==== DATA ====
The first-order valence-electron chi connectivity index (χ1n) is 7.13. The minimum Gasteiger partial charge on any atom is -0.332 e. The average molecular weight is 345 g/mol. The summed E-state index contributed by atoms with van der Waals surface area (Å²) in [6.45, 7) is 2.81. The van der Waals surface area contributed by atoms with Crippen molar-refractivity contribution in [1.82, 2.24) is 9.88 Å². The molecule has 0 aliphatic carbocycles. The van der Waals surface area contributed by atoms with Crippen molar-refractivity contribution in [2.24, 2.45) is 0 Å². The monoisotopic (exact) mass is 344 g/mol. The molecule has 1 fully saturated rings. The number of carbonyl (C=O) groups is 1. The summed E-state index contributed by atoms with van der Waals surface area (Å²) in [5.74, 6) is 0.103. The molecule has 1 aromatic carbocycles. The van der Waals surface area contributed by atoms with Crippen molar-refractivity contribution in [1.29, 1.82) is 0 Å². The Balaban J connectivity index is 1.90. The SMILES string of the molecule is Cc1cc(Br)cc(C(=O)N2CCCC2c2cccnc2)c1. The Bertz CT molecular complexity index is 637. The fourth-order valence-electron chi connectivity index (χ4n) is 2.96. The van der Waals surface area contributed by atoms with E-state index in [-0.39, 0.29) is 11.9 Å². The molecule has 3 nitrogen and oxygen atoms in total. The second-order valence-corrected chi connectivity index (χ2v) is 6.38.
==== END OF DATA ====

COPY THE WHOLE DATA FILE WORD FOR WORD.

The first-order valence-electron chi connectivity index (χ1n) is 7.13. The minimum Gasteiger partial charge on any atom is -0.332 e. The average molecular weight is 345 g/mol. The summed E-state index contributed by atoms with van der Waals surface area (Å²) in [6.45, 7) is 2.81. The van der Waals surface area contributed by atoms with Crippen molar-refractivity contribution in [1.82, 2.24) is 9.88 Å². The molecule has 0 aliphatic carbocycles. The van der Waals surface area contributed by atoms with Crippen molar-refractivity contribution in [2.24, 2.45) is 0 Å². The monoisotopic (exact) mass is 344 g/mol. The molecule has 1 fully saturated rings. The number of carbonyl (C=O) groups is 1. The summed E-state index contributed by atoms with van der Waals surface area (Å²) in [5.74, 6) is 0.103. The molecule has 1 aromatic carbocycles. The van der Waals surface area contributed by atoms with Crippen molar-refractivity contribution in [1.29, 1.82) is 0 Å². The Balaban J connectivity index is 1.90. The SMILES string of the molecule is Cc1cc(Br)cc(C(=O)N2CCCC2c2cccnc2)c1. The Bertz CT molecular complexity index is 637. The fourth-order valence-electron chi connectivity index (χ4n) is 2.96. The van der Waals surface area contributed by atoms with E-state index in [-0.39, 0.29) is 11.9 Å². The molecule has 3 nitrogen and oxygen atoms in total. The second-order valence-corrected chi connectivity index (χ2v) is 6.38.